100% Whole Wheat Free-Form Artisan Bread

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100% Whole Wheat Free-Form Artisan Bread recipe by Barefeet In The Kitchen

Full of flavor, with a great balance of nutty flavor from the whole wheat and sweetness from the honey, this is a wonderful whole wheat bread recipe.

This recipe gives you light-textured whole wheat sandwich quality bread dough prepared in just minutes and then simply tucked into the refrigerator until you are ready to bake it. This it the easiest whole wheat bread I’ve made yet.

The bread follows the principles of Artisan Bread in Five Minutes a Day. This whole wheat recipe is in the book and I am very happy with it. Read through the recipe and see how simple the actual directions are.

This recipe makes three small 1 1/2 pound loaves. The bread can be baked in loaf pans or shaped and made free-form style.

If you’re looking for another great bread to try now, this Honey Buttermilk Bread looks super easy and it rises beautifully. This Tender High Rising Gluten-Free Bread is another great option if you’re avoiding wheat.

The reviews on both of these bread recipes are fantastic. Happy Baking!

100% Whole Wheat Free-Form Artisan Bread recipe by Barefeet In The Kitchen

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100% Whole Wheat Free-Form Artisan Bread

Recipe adapted from and with thanks to Artisan Bread in Five Minutes A Day
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Ingredients 

  • 1 1/2 cups lukewarm water
  • 1 1/2 cups lukewarm milk
  • 1 1/2 tablespoons yeast I used active dry yeast
  • 4 teaspoons kosher salt
  • 1/2 cup honey
  • 5 tablespoons light olive oil
  • 6 2/3 cups whole wheat flour I used freshly ground hard white wheat

Instructions

  • Day One: Mix all ingredients except the flour in a large bowl or a lidded (not airtight) storage container. I use a plastic shoebox size container with a lid that simply clicks on and off. If you do not have a lid that is NOT airtight, you can drill or cut a small hole in the lid and vent it that way.
  • Next, add in the flour and stir until combined. Let this rest on the counter, covered, in the non-airtight container, for approximately 2-3 hours. The dough should rise and then collapse (flatten on top). Store this dough in the refrigerator for 2-5 days.
  • On Baking Day: Lightly flour a baking sheet or pizza stone and set aside. Wet your hands first and then remove a 1/3 portion of your dough. It will be very sticky and wetting your hands makes it much easier to handle. Keeping your hands wet, quickly shape the dough into a ball and stretch the surface of the dough around to the bottom on all sides, rotate the ball as you go around it shaping the dough.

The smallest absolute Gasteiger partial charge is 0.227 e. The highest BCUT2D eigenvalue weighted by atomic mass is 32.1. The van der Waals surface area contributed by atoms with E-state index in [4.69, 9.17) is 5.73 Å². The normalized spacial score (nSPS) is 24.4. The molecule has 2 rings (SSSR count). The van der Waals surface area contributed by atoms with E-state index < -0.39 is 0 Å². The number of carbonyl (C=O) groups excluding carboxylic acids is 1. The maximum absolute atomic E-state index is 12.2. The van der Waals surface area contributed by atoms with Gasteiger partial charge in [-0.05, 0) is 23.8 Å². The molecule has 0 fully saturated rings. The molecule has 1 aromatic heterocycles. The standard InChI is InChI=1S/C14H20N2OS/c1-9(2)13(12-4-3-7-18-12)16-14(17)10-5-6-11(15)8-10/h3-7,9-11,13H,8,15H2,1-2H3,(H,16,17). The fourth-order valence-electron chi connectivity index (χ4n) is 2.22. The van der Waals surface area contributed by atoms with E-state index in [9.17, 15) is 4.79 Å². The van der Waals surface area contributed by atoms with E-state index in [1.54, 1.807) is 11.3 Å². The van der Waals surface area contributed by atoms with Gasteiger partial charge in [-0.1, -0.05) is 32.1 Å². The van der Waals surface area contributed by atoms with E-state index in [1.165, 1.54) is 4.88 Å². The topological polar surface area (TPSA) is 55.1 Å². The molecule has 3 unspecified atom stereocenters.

• Place the dough (folded ends tucked underneath) on a pizza peel (or directly on your baking sheet if you do not have one). Allow it to rise for 1 hour and 40 minutes. Flour the top of the loaf and slash, using the tip of a serrated knife.
  • Twenty minutes before it's time to make the bread, preheat the oven to 350 degrees. Place an empty broiler tray on the lowest shelf of the oven. I keep a baking pan in the oven that I use just for this purpose. If your dough is rising on a pizza peel, put the stoneware in the oven now to heat.
  • Transfer your dough from the peel to the stone that is now hot in the oven. If your bread is rising on a baking sheet already, simply place the baking sheet in the oven. Pour 1 cup of hot water into the broiler tray (or pan) in the bottom of the water. Quickly close the oven door. This is essential for breads with a cracked crust. The steam from the water creates the lovely crust.
  • Bake for 50-60 minutes or until deeply browned and firm. Allow the bread to cool completely before slicing.
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Mary Younkin

Mary Younkin

Hi, I’m Mary. I’m the author, cook, photographer, and travel lover behind the scenes here at Barefeet In The Kitchen. I'm also the author of three cookbooks dedicated to making cooking from scratch as simple as possible.

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  1. Chris says

    I'll have to pass that one on to Alexis to try, she does the baking on her Egg (mine is for grilling and smoking). I love a good fresh bread!

  2. Apron Appeal says

    I have a favorite whole wheat bread but you know, they are a little delicate and finicky. My kids have been wanting to learn to make bread…I think an artisan bread will be a good place to start. We'll build up to the 4 hour rise, deflate, rise, deflate, rest, shape, proof, cook method

  3. Anonymous says

    I just made this bread… I cut the recipe in half and made two small loaves. I think next time I will make the entire amount- the 6 cups of flour scared me.

    I have yet to try it, but it was super easy to make, smells and looks delish. Like a perfect herbed olive oil dipping bread.

  4. Anonymous says

    Just made loaf #1. Great. Didn't get the rise in the first prove but it has carried on well in the fridge. I am looking forward to loaves 2 and 3.

  5. CINDY FEINZIMER says

    Hi Mary,
    I have some sourdough starter for bread. Do you have a Gluten Free Sourdough Bread recipe that you can send me? Or a recipe that would work with a sourdough starter?
    Cindy

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